Having lived with the Orbi for several months, with lots of devices logging onto the network, courtesy our own gear, review units, and our two son’s friends each with their own phones, the initial startup problems have vanished. The Orbi has maintained a solid signal and has become one of those devices you can forget about. We used the Gigabit Ethernet ports for some devices, and with most extender type systems, ports are usually USB, and while advertised as USB Hard Drive capable, we have found the speed to be lackluster, so that plugging in a USB printer was fine, but expecting decent performance for data streaming, well they just didn’t perform. The Orbi by comparison rocks this, and those ports aren’t just for looks. The performance was fast enough that we think that some folks will simply use them instead of a switch. Installing the satellites was painless, we just plugged them in, and in a few minutes all was well.
There are several competing units to the Orbi, from Google, Eero, Luma, and Plume to name a few, and compared to them the Orbi has the largest form factor, and while not inexpensive, it’s not as costly as say the Eero. Netgear claims a 100% speed increase over Google’s system. With the app’s improvement, and Netgear’s enviable reputation as an industry standard at all levels of networking from Enterprise to SOHO to the home, this is a robust system. Drawing on years of experience, the Orbi also represents a renewed energy for the company, who in the last few years have introduced consumer friendly, well designed hardware, that maintains Netgear's reputation for solid IT staff friendly gear, into cutting-edge beautifully designed products with impressive industrial design, build-quality, and performance. The Orbi Wi-Fi System comes highly recommended for anyone who needs a solidly performing Wi-Fi system with extended range, free from dropouts with impressive speed.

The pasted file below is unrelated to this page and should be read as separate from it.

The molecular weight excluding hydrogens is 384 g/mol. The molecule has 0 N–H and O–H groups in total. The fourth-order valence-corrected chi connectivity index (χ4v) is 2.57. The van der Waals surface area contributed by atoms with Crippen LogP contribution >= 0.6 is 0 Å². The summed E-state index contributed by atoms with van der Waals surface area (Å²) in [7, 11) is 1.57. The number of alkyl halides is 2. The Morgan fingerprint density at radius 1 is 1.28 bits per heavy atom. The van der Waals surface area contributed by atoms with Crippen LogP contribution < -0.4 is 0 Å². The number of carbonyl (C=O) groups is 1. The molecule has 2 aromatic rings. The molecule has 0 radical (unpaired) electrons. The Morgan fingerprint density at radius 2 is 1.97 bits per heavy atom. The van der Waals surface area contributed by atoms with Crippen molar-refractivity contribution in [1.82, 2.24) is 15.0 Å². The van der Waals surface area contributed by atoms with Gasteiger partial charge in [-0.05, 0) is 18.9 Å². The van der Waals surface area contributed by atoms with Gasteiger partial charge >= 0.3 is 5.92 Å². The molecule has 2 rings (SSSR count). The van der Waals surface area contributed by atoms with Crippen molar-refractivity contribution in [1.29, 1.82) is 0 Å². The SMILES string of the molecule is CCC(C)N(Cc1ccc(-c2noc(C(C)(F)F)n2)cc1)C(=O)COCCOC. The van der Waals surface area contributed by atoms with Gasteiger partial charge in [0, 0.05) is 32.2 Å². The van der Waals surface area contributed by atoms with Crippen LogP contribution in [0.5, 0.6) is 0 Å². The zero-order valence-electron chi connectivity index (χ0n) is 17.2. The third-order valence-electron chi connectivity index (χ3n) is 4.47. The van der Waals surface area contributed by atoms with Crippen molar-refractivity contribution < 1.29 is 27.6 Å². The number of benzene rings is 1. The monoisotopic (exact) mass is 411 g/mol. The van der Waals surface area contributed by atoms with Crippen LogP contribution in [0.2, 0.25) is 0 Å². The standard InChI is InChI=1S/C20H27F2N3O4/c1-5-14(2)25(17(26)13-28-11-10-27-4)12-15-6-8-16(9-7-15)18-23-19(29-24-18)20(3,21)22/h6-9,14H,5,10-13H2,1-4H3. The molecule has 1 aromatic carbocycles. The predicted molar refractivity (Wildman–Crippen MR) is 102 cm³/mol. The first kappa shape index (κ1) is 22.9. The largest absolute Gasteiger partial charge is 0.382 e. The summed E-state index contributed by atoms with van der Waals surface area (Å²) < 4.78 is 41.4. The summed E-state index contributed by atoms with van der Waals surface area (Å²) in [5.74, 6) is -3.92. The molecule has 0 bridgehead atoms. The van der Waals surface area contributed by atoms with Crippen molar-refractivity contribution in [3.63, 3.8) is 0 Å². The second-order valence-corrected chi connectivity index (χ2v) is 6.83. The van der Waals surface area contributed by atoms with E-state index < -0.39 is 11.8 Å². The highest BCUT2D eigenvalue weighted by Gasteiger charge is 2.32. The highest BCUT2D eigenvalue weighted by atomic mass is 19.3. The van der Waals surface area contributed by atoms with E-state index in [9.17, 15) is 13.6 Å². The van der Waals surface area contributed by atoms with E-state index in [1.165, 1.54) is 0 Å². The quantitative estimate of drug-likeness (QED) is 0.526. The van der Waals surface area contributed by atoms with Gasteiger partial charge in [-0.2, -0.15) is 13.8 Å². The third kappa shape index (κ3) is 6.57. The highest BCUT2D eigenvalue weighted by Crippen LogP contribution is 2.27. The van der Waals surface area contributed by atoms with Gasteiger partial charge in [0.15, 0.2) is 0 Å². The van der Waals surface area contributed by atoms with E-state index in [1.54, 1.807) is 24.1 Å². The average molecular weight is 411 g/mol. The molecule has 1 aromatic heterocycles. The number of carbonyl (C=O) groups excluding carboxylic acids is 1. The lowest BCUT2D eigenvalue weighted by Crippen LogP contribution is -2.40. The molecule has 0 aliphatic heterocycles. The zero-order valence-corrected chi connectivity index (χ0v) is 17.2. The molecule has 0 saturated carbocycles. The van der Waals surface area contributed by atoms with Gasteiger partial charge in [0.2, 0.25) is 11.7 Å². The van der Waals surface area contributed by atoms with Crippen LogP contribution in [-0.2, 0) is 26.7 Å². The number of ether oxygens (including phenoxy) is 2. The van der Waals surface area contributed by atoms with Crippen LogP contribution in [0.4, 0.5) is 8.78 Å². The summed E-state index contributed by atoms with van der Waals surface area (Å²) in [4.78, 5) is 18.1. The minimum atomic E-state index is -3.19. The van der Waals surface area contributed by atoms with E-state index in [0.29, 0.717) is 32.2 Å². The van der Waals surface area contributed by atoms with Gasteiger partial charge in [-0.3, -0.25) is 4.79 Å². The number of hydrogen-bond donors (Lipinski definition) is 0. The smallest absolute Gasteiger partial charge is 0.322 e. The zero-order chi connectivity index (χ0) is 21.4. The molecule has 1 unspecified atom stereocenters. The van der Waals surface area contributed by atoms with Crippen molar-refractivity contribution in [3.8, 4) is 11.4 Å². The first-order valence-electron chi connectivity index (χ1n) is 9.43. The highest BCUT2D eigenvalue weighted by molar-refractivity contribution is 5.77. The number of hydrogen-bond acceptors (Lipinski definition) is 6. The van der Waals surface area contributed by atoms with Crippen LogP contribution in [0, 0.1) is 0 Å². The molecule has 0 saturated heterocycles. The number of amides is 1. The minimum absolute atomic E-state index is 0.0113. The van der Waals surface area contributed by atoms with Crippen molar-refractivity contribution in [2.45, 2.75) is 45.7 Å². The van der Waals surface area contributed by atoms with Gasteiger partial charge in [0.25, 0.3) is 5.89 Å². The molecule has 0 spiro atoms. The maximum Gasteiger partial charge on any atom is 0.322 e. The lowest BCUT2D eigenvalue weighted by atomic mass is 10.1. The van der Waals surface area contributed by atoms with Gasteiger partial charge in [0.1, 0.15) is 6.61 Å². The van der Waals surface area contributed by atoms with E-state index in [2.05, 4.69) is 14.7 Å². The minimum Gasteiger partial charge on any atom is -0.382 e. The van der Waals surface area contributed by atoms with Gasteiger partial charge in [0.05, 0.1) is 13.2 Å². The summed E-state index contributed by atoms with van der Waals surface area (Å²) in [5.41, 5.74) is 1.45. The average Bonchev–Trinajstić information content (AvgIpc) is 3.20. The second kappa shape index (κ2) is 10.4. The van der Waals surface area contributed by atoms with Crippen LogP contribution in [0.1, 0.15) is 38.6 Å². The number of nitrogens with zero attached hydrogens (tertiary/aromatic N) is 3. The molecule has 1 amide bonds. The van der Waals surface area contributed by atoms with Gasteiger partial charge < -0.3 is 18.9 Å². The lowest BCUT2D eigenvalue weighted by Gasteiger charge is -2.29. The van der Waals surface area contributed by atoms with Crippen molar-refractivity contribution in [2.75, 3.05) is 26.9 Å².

Harris Fogel, with editorial input from Ken Kramar. Posted 11/12/2017
For more information on the NETGEAR ORBI Wi-Fi System visit: https://www.netgear.com/orbi/